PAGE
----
A really nice piece by Jeffrey Rosen on a new case coming before the US Supreme Court. The particular issue in question is whether law enforcement can track people using GPS devices without a warrant. The bigger issue is the question of public anonymity — the way we are online, and thus legible, even when we move through real space.
A number of states are beginning to put together legislation to protect your right to privacy in public places. It is such an odd formulation. The critics say that is the very definition of public — you do not have a right to expect to be anonymous in a public place, like a street or a restaurant. But isn’t that how we’ve theorized the value of the public, precisely it’s ability to preserve a sense of one’s anonymity? Think of Walter Benjamin’s reflections on the flâneur — the pleasure of the flaneur is not being known. There can be no flâneur in a fully-GPSed world, not just because you can’t get lost (one of wanderings key components), but because someone else always knows where you are.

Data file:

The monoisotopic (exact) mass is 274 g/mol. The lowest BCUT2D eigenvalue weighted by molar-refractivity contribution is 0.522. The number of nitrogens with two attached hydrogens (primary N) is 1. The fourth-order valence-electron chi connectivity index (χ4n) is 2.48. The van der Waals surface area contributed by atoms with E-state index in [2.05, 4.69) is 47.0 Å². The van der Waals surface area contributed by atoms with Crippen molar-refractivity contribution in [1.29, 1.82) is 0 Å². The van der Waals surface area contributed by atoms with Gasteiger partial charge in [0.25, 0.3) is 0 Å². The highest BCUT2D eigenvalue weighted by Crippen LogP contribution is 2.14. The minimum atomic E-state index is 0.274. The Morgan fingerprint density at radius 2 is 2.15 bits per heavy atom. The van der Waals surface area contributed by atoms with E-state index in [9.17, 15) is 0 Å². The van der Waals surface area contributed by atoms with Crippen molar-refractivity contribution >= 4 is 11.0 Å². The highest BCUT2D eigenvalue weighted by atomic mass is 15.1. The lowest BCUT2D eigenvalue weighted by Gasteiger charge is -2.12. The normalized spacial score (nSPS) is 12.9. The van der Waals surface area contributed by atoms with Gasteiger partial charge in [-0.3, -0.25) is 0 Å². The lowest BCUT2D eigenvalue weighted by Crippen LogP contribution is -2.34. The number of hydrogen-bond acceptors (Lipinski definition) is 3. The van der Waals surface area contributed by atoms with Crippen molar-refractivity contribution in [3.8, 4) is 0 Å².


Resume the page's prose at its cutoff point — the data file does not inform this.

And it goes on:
As Benjamin already intuited at the opening of the last century, space has become increasingly legible. (His favorite example was the invention of street signs in early nineteenth century Paris). What this meant for our sense of ourselves was one of his central questions. It should also be ours.